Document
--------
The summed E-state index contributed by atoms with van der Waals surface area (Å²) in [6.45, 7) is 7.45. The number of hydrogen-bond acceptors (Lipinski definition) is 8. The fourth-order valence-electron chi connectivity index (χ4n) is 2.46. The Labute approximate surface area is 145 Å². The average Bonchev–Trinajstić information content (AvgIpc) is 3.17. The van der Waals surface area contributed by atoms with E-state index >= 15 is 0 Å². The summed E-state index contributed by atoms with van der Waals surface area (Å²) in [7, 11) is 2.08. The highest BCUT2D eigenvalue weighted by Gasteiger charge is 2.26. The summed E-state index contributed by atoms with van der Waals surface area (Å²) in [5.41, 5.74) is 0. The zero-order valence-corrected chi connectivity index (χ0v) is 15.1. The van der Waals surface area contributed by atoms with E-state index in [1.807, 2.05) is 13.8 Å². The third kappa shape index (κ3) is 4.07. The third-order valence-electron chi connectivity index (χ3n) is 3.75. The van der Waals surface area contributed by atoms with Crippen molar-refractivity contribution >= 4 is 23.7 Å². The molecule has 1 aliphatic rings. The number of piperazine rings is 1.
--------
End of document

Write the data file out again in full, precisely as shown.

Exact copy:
The summed E-state index contributed by atoms with van der Waals surface area (Å²) in [6.45, 7) is 7.45. The number of hydrogen-bond acceptors (Lipinski definition) is 8. The fourth-order valence-electron chi connectivity index (χ4n) is 2.46. The Labute approximate surface area is 145 Å². The average Bonchev–Trinajstić information content (AvgIpc) is 3.17. The van der Waals surface area contributed by atoms with E-state index >= 15 is 0 Å². The summed E-state index contributed by atoms with van der Waals surface area (Å²) in [7, 11) is 2.08. The highest BCUT2D eigenvalue weighted by Gasteiger charge is 2.26. The summed E-state index contributed by atoms with van der Waals surface area (Å²) in [5.41, 5.74) is 0. The zero-order valence-corrected chi connectivity index (χ0v) is 15.1. The van der Waals surface area contributed by atoms with E-state index in [1.807, 2.05) is 13.8 Å². The third kappa shape index (κ3) is 4.07. The third-order valence-electron chi connectivity index (χ3n) is 3.75. The van der Waals surface area contributed by atoms with Crippen molar-refractivity contribution >= 4 is 23.7 Å². The molecule has 1 aliphatic rings. The number of piperazine rings is 1.